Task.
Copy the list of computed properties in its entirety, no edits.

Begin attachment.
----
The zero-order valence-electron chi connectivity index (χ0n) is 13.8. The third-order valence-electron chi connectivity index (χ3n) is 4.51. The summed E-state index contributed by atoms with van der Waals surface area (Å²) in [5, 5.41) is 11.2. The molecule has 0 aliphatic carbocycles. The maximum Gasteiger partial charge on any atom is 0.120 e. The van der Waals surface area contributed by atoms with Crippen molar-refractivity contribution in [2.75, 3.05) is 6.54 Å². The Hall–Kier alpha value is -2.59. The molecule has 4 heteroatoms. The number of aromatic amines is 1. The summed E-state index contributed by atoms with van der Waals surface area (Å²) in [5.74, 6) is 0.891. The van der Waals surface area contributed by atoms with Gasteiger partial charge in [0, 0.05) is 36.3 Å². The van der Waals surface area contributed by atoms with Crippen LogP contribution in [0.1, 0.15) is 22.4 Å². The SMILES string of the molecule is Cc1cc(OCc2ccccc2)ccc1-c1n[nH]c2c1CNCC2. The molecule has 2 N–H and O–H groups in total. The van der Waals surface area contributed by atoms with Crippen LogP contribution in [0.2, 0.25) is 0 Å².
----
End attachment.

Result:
The zero-order valence-electron chi connectivity index (χ0n) is 13.8. The third-order valence-electron chi connectivity index (χ3n) is 4.51. The summed E-state index contributed by atoms with van der Waals surface area (Å²) in [5, 5.41) is 11.2. The molecule has 0 aliphatic carbocycles. The maximum Gasteiger partial charge on any atom is 0.120 e. The van der Waals surface area contributed by atoms with Crippen molar-refractivity contribution in [2.75, 3.05) is 6.54 Å². The Hall–Kier alpha value is -2.59. The molecule has 4 heteroatoms. The number of aromatic amines is 1. The summed E-state index contributed by atoms with van der Waals surface area (Å²) in [5.74, 6) is 0.891. The van der Waals surface area contributed by atoms with Gasteiger partial charge in [0, 0.05) is 36.3 Å². The van der Waals surface area contributed by atoms with Crippen LogP contribution in [0.1, 0.15) is 22.4 Å². The SMILES string of the molecule is Cc1cc(OCc2ccccc2)ccc1-c1n[nH]c2c1CNCC2. The molecule has 2 N–H and O–H groups in total. The van der Waals surface area contributed by atoms with Crippen LogP contribution in [0.2, 0.25) is 0 Å².